FIG. 1 is a block diagram of an on-board pacing system.
FIG. 2 is block diagram of a train including an on-board pacing system.
FIG. 3 is a flowchart illustrating an exemplary transmission of a locomotive message to the central command center.
FIG. 4 is a flowchart illustrating an exemplary process of a locomotive message received by a central command center.
FIG. 5 is a screen shot of an operator view of operator display.
FIG. 6 is a data flow diagram that may be used with the pace system shown in FIG. 1.
As used herein, the term “locomotive consist” means one or more locomotives physically connected together, with one locomotive designated as a lead locomotive and the other locomotives designated as trailing locomotives. A “train consist” means a combination of cars and at least one locomotive consist. Typically, a train consist is built in a terminal/yard and the locomotive consist is located at the head-end of the train. Occasionally, the locomotive consist may be distributed within the train consist or attached to the last car in the train consist. Additional locomotive consists within or at the end of trains sometimes are utilized to improve train handling and/or to improve train consist fuel efficiency performance by reducing train drag in curves, or added in route as assists for hills, for unanticipated loss of traction due to weather, track conditions or unplanned emergency stops on grade. A locomotive consist at a head-end of a train may or may not control locomotive consists within the train consist.
A locomotive consist is further defined by the order of the locomotives in the locomotive consist, i.e. lead locomotive, first trailing locomotive, second trailing locomotive, and the orientation of the locomotives with respect to short-hood forward versus long-hood forward. Short-hood forward refers to the orientation of the locomotive cab and the direction of travel. Most North American railroads typically orient the lead locomotive short-hood forward to facilitate forward visibility of the locomotive operating crew.
The lead locomotive controls the progress of the train along a route or path of travel. The lead locomotive controls trailing locomotives using a signaling plus automatic control system (not shown) that relays throttle and brake settings of the lead locomotive to each of the trailing locomotives. The automatic control system may select trailing locomotive throttle and brake settings to be the same as the lead locomotive, or may select throttle and brake settings that are different. The operator of the lead locomotive adjusts the throttle and brake settings of locomotives in the consist to achieve a speed which is consistent with allowable track speed limits and which will keep the train on schedule. Many factors determine the geographical location of where the train should be at any given time. Many of these factors are beyond the sensing capability of the train operator, such as, for example, location and speed of opposing traffic, location of sidings to pass or be passed by another train, needs for refueling and crew changes, locations and schedule of crews performing track maintenance.
FIG. 1 is a block diagram of an on-board pacing system 10. Although the on-board system 10 is sometimes described herein in the context of a locomotive, it should be understood that pacing system 10 can be used in connection with cars, buses, ships, ferries, aircraft, animal and person-powered vehicles and other vehicles as well as any other train consist member. More specifically, the present invention may be utilized in the management of locomotives, trucks, barges submarines, spacecraft and people. Also, and as explained below, each locomotive in a train consist may not necessarily include pacing system 10.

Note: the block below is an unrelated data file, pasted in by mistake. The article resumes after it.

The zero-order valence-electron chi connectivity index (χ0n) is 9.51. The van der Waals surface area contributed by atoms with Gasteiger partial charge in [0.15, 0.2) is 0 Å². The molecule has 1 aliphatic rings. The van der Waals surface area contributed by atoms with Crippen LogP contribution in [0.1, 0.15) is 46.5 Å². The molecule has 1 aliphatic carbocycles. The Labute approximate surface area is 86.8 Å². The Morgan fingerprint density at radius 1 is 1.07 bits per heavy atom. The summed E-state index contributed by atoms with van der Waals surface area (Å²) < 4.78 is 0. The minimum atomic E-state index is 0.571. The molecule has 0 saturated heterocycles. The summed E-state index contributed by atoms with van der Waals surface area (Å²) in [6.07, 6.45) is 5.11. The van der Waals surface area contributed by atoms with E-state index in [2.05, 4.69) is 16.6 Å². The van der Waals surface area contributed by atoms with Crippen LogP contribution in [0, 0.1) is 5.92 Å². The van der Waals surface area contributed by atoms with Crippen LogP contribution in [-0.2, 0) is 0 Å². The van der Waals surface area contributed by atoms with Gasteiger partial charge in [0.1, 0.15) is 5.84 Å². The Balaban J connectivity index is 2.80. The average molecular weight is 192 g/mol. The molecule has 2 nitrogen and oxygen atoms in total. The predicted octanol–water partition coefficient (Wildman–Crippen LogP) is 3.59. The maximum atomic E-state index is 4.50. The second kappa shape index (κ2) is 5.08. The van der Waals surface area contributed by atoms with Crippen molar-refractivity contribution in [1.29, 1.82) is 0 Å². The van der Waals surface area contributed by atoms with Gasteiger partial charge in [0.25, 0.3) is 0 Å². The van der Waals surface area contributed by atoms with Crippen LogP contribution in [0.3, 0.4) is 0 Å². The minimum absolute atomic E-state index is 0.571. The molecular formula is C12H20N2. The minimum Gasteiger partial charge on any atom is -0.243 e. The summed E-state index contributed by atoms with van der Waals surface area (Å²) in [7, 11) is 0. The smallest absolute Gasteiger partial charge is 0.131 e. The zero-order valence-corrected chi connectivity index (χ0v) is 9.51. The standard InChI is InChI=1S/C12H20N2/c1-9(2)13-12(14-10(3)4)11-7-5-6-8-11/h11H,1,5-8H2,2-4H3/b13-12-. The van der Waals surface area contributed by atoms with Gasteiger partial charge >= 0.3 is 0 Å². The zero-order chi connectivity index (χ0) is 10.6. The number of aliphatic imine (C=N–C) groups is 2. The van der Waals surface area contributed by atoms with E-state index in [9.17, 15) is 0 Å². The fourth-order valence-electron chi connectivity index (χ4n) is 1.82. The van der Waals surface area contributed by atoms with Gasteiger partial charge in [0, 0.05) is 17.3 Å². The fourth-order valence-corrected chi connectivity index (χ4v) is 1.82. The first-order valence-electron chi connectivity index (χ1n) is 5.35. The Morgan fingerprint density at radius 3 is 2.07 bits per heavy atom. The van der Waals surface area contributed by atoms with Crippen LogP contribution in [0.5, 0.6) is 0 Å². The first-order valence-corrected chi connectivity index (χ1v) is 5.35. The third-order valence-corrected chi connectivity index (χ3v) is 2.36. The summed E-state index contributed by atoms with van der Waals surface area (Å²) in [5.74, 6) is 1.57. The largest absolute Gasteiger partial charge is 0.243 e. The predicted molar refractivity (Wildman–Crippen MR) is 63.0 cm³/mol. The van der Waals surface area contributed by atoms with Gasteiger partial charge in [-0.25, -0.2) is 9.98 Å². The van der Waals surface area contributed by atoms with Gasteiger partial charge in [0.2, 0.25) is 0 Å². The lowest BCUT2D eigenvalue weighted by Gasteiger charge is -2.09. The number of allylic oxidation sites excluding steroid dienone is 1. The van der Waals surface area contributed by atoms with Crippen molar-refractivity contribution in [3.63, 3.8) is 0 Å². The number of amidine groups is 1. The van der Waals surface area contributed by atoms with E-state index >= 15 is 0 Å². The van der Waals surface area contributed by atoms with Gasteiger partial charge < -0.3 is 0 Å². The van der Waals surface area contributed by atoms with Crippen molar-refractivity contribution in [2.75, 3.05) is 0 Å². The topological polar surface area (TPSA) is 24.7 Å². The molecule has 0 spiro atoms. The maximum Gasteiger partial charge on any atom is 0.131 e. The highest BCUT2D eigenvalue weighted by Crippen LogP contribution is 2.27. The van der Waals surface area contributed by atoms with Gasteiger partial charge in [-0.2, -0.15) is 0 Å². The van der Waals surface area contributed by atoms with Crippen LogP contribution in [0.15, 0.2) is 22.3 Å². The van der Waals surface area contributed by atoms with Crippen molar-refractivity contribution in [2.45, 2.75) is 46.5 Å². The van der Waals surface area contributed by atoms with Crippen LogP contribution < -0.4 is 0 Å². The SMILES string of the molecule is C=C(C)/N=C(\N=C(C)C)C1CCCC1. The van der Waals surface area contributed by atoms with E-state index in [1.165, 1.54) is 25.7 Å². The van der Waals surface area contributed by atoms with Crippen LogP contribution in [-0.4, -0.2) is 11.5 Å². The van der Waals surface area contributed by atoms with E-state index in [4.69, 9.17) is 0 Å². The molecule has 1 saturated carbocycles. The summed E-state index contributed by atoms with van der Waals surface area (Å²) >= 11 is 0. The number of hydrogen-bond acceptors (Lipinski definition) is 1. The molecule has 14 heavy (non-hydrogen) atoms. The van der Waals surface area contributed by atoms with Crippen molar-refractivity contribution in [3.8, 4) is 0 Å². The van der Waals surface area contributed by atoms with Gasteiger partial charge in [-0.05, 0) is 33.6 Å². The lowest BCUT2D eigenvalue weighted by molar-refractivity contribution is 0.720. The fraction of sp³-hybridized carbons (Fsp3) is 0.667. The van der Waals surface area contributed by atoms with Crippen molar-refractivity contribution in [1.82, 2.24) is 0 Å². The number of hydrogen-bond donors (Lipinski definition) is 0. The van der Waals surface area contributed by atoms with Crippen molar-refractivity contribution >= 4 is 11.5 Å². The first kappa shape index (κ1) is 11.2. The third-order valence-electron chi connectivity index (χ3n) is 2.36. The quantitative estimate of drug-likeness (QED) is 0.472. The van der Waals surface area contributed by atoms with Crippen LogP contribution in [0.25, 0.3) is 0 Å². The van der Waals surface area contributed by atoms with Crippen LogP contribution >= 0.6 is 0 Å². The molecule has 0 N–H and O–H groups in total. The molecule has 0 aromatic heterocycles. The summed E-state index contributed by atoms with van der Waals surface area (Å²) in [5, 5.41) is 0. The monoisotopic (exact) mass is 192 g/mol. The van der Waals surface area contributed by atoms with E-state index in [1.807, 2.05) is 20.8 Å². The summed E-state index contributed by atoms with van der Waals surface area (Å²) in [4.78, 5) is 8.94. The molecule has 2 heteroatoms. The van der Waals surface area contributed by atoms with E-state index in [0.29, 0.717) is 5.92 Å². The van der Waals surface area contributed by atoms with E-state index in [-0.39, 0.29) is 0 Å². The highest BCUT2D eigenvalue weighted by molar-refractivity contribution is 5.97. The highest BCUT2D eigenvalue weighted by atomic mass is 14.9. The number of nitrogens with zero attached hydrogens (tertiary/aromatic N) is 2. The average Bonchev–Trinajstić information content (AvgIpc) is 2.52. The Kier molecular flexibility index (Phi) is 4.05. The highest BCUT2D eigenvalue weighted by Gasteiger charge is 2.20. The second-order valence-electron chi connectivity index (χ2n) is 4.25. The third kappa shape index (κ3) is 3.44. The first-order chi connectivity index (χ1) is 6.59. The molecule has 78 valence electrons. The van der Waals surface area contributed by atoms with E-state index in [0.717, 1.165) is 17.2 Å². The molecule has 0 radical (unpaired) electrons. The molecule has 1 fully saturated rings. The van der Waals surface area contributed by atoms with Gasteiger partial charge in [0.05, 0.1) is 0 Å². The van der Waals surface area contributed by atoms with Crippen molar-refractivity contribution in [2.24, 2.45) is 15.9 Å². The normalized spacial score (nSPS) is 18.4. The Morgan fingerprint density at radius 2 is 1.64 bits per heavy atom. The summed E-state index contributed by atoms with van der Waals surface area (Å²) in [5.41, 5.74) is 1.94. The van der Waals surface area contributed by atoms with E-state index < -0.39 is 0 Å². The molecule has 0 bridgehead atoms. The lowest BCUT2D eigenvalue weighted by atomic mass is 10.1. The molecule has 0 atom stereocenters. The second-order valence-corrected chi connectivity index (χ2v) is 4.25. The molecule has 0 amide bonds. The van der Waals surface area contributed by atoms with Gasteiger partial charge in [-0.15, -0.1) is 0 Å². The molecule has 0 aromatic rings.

In one more specific aspect of the present invention, pacing system 10 includes a vehicle interface 12 for interfacing with sensors located in other systems of the particular locomotive on which on-board system 10 is mounted, and an on-board computer 14 coupled to receive inputs from vehicle interface 12. Vehicle interface 12 is electrically coupled to a plurality of sensors 13. Pacing system 10 also includes a tracking system 16, which may include an antenna 17, a communications system 18, which may include an antenna 20. In an exemplary embodiment, tracking system 16 is a GPS receiver utilizing antenna 17. In other embodiments, tracking system 16 may be an automatic or manual system for ascertaining a geographical location of a vehicle. In the exemplary embodiment communications system 18 is a satellite communications system, and tracking system 16 and communications system 18 are coupled to on-board computer 14. In an alternative embodiment, a geographical position of the vehicle may be manually input into on-board computer 14. System 10 also includes a power supply (not shown) for supplying power to components of system 10. In the exemplary embodiment, a radome (not shown) is mounted on the roof of the locomotive and houses the satellite transmit/receive antennas coupled to communications system 18 and an active GPS antenna coupled to GPS receiver 16. In an alternative embodiment, communications system 18 is a radio receiver. In yet another embodiment, data may provided to or from an existing on-board microprocessor train control system and a plurality of associated sensors and data sources (not shown).